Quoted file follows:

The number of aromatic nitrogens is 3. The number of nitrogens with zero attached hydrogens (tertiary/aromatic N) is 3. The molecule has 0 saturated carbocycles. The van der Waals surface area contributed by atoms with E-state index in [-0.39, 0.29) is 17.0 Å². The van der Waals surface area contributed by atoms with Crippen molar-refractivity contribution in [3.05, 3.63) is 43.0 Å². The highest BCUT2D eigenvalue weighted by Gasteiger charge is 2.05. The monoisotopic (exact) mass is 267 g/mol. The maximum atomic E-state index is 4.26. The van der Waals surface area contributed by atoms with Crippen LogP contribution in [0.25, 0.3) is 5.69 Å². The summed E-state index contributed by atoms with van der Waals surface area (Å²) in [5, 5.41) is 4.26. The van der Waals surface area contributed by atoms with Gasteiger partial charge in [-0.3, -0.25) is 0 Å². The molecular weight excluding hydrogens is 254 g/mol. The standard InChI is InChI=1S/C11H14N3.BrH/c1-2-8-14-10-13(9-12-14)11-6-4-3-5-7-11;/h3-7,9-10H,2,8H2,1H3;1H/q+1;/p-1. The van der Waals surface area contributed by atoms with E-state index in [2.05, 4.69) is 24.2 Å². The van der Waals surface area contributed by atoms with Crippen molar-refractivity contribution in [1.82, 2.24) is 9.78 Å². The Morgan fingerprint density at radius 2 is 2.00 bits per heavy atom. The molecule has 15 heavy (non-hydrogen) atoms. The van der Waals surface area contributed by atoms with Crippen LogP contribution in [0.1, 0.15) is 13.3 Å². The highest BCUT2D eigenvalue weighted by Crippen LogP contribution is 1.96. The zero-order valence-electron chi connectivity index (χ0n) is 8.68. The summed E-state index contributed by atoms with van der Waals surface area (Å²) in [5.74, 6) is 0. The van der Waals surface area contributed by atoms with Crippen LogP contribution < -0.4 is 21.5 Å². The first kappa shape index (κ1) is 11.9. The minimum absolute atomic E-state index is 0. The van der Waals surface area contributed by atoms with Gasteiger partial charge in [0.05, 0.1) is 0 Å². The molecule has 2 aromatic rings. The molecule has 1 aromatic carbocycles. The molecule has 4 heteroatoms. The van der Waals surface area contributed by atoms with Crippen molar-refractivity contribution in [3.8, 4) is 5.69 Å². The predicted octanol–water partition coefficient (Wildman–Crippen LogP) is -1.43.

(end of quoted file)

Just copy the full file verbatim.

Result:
The number of aromatic nitrogens is 3. The number of nitrogens with zero attached hydrogens (tertiary/aromatic N) is 3. The molecule has 0 saturated carbocycles. The van der Waals surface area contributed by atoms with E-state index in [-0.39, 0.29) is 17.0 Å². The van der Waals surface area contributed by atoms with Crippen molar-refractivity contribution in [3.05, 3.63) is 43.0 Å². The highest BCUT2D eigenvalue weighted by Gasteiger charge is 2.05. The monoisotopic (exact) mass is 267 g/mol. The maximum atomic E-state index is 4.26. The van der Waals surface area contributed by atoms with Crippen LogP contribution in [0.25, 0.3) is 5.69 Å². The summed E-state index contributed by atoms with van der Waals surface area (Å²) in [5, 5.41) is 4.26. The van der Waals surface area contributed by atoms with Gasteiger partial charge in [-0.3, -0.25) is 0 Å². The molecular weight excluding hydrogens is 254 g/mol. The standard InChI is InChI=1S/C11H14N3.BrH/c1-2-8-14-10-13(9-12-14)11-6-4-3-5-7-11;/h3-7,9-10H,2,8H2,1H3;1H/q+1;/p-1. The van der Waals surface area contributed by atoms with E-state index in [2.05, 4.69) is 24.2 Å². The van der Waals surface area contributed by atoms with Crippen molar-refractivity contribution in [1.82, 2.24) is 9.78 Å². The Morgan fingerprint density at radius 2 is 2.00 bits per heavy atom. The molecule has 15 heavy (non-hydrogen) atoms. The van der Waals surface area contributed by atoms with Crippen LogP contribution in [0.1, 0.15) is 13.3 Å². The highest BCUT2D eigenvalue weighted by Crippen LogP contribution is 1.96. The zero-order valence-electron chi connectivity index (χ0n) is 8.68. The summed E-state index contributed by atoms with van der Waals surface area (Å²) in [5.74, 6) is 0. The van der Waals surface area contributed by atoms with Crippen LogP contribution < -0.4 is 21.5 Å². The first kappa shape index (κ1) is 11.9. The minimum absolute atomic E-state index is 0. The van der Waals surface area contributed by atoms with Gasteiger partial charge in [0.05, 0.1) is 0 Å². The molecule has 2 aromatic rings. The molecule has 1 aromatic carbocycles. The molecule has 4 heteroatoms. The van der Waals surface area contributed by atoms with Crippen molar-refractivity contribution in [3.8, 4) is 5.69 Å². The predicted octanol–water partition coefficient (Wildman–Crippen LogP) is -1.43.